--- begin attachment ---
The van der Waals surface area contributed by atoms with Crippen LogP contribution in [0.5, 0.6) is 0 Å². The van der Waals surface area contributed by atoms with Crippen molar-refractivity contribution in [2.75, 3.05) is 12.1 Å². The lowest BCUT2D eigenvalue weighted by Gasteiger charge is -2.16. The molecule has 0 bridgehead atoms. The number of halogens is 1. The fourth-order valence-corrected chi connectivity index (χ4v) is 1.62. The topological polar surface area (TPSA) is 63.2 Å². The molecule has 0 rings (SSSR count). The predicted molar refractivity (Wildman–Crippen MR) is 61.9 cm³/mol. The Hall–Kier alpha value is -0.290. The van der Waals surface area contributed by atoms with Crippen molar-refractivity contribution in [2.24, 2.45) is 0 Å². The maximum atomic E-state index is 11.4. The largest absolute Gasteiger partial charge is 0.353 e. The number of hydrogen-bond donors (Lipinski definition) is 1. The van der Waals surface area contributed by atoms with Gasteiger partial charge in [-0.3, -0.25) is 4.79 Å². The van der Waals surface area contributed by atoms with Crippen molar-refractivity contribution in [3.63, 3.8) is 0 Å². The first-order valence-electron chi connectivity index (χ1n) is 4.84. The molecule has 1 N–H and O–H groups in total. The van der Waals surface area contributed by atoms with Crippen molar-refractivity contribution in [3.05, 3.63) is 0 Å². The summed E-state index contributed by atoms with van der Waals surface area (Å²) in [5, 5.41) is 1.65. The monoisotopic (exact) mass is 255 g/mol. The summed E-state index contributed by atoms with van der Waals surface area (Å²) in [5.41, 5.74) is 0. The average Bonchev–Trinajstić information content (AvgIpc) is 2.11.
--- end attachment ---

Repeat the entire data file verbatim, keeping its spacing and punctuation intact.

The van der Waals surface area contributed by atoms with Crippen LogP contribution in [0.5, 0.6) is 0 Å². The van der Waals surface area contributed by atoms with Crippen molar-refractivity contribution in [2.75, 3.05) is 12.1 Å². The lowest BCUT2D eigenvalue weighted by Gasteiger charge is -2.16. The molecule has 0 bridgehead atoms. The number of halogens is 1. The fourth-order valence-corrected chi connectivity index (χ4v) is 1.62. The topological polar surface area (TPSA) is 63.2 Å². The molecule has 0 rings (SSSR count). The predicted molar refractivity (Wildman–Crippen MR) is 61.9 cm³/mol. The Hall–Kier alpha value is -0.290. The van der Waals surface area contributed by atoms with Crippen molar-refractivity contribution in [2.24, 2.45) is 0 Å². The maximum atomic E-state index is 11.4. The largest absolute Gasteiger partial charge is 0.353 e. The number of hydrogen-bond donors (Lipinski definition) is 1. The van der Waals surface area contributed by atoms with Gasteiger partial charge in [-0.3, -0.25) is 4.79 Å². The van der Waals surface area contributed by atoms with Crippen molar-refractivity contribution in [3.63, 3.8) is 0 Å². The first-order valence-electron chi connectivity index (χ1n) is 4.84. The molecule has 1 N–H and O–H groups in total. The van der Waals surface area contributed by atoms with Crippen molar-refractivity contribution in [3.05, 3.63) is 0 Å². The summed E-state index contributed by atoms with van der Waals surface area (Å²) in [5, 5.41) is 1.65. The monoisotopic (exact) mass is 255 g/mol. The summed E-state index contributed by atoms with van der Waals surface area (Å²) in [5.41, 5.74) is 0. The average Bonchev–Trinajstić information content (AvgIpc) is 2.11.